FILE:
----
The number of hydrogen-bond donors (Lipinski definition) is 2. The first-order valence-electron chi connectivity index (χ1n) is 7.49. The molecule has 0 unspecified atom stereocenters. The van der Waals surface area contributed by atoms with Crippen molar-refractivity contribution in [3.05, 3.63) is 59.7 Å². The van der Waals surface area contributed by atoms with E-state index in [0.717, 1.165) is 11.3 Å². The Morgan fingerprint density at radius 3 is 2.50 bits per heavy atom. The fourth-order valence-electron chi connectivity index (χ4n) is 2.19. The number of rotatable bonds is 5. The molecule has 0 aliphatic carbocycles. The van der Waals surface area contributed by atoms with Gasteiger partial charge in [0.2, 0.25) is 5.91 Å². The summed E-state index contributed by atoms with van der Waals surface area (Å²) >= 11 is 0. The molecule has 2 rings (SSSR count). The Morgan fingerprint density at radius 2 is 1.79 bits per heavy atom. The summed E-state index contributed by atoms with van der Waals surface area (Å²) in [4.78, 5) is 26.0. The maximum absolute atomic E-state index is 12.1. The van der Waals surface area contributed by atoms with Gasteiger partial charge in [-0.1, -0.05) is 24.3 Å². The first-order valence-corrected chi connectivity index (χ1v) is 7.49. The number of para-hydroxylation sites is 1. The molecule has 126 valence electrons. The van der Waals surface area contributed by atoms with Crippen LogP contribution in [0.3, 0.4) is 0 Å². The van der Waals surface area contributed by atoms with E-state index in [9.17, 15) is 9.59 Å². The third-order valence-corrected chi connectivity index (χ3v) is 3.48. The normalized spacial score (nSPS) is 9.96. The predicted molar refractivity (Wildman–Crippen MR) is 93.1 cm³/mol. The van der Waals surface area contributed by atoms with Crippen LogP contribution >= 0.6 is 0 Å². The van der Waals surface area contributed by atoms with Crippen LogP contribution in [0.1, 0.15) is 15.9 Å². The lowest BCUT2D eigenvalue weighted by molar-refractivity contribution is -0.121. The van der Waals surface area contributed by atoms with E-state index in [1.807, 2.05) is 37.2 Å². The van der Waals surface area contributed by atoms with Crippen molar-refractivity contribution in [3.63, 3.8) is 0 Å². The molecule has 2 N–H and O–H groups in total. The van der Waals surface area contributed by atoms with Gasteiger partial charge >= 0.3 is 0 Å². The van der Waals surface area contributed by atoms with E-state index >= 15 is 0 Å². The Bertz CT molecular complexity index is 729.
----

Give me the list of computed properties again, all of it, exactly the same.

The number of hydrogen-bond donors (Lipinski definition) is 2. The first-order valence-electron chi connectivity index (χ1n) is 7.49. The molecule has 0 unspecified atom stereocenters. The van der Waals surface area contributed by atoms with Crippen molar-refractivity contribution in [3.05, 3.63) is 59.7 Å². The van der Waals surface area contributed by atoms with E-state index in [0.717, 1.165) is 11.3 Å². The Morgan fingerprint density at radius 3 is 2.50 bits per heavy atom. The fourth-order valence-electron chi connectivity index (χ4n) is 2.19. The number of rotatable bonds is 5. The molecule has 0 aliphatic carbocycles. The van der Waals surface area contributed by atoms with Gasteiger partial charge in [0.2, 0.25) is 5.91 Å². The summed E-state index contributed by atoms with van der Waals surface area (Å²) >= 11 is 0. The molecule has 2 rings (SSSR count). The Morgan fingerprint density at radius 2 is 1.79 bits per heavy atom. The summed E-state index contributed by atoms with van der Waals surface area (Å²) in [4.78, 5) is 26.0. The maximum absolute atomic E-state index is 12.1. The van der Waals surface area contributed by atoms with Gasteiger partial charge in [-0.1, -0.05) is 24.3 Å². The first-order valence-corrected chi connectivity index (χ1v) is 7.49. The number of para-hydroxylation sites is 1. The molecule has 126 valence electrons. The van der Waals surface area contributed by atoms with Crippen LogP contribution in [0.3, 0.4) is 0 Å². The van der Waals surface area contributed by atoms with E-state index in [9.17, 15) is 9.59 Å². The third-order valence-corrected chi connectivity index (χ3v) is 3.48. The normalized spacial score (nSPS) is 9.96. The predicted molar refractivity (Wildman–Crippen MR) is 93.1 cm³/mol. The van der Waals surface area contributed by atoms with Crippen LogP contribution >= 0.6 is 0 Å². The van der Waals surface area contributed by atoms with Crippen LogP contribution in [0.1, 0.15) is 15.9 Å². The lowest BCUT2D eigenvalue weighted by molar-refractivity contribution is -0.121. The van der Waals surface area contributed by atoms with E-state index in [1.807, 2.05) is 37.2 Å². The van der Waals surface area contributed by atoms with Crippen molar-refractivity contribution in [3.63, 3.8) is 0 Å². The molecule has 2 N–H and O–H groups in total. The van der Waals surface area contributed by atoms with Gasteiger partial charge >= 0.3 is 0 Å². The van der Waals surface area contributed by atoms with E-state index >= 15 is 0 Å². The Bertz CT molecular complexity index is 729.